And yes, the difference a year makes (or in some cases, only a few months) is quite striking, as these two pictures from roughly a year apart show:

Jan 2017

The above was me at Check Point's Sales Kick off in Las Vegas in January of 2017. Compare that to me at CPX360 in Las Vegas in February 2018:

Feb 2018

For those not keeping track, I'm about 90 pounds or 40 kilograms off my high water mark. My Type 2 Diabetes and high blood pressure are also significantly improved as well.

I posted these before and after pictures on LinkedIn. The response was overwhelming: more than 600 likes and over 70 comments as of this writing!

There is a lot of conflicting advice about how one can achieve these goals. Not only that, you have multiple industries that benefit to the tune of billions of dollars a year from maintaining the status quo. Trying to find your way through all that to something that works for you is...not easy to say the least.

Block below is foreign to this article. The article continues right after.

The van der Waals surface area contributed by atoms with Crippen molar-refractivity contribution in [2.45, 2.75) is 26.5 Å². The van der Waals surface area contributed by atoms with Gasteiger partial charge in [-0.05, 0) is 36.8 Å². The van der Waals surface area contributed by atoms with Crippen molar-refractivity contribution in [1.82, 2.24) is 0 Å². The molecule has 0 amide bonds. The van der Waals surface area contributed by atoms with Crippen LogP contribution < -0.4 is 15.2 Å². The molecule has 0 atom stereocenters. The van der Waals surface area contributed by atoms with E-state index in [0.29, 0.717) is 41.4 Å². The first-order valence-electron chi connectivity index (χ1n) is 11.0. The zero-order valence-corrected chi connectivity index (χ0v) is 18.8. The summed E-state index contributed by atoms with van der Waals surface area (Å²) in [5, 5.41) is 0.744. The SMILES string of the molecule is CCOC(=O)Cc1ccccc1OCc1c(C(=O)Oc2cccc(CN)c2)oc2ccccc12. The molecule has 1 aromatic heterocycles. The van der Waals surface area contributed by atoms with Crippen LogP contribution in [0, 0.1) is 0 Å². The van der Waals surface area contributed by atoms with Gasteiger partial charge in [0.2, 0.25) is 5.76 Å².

For me, it has boiled down to the following five rules:

  1. Dietary fat is your friend.
  2. Sugar (real or fake) is your enemy.
  3. The less frequently you eat, the better.
  4. When crossing timezones, don't eat until you reach your destination.
  5. Get enough sleep.

What are these rules trying to achieve? It boils down to reducing the amount of insulin my body produces, both in terms of amount and frequency. This is because, as a Type 2 Diabetic, I have become insulin resistant, meaning my body must produce more and more insulin to achieve the same results.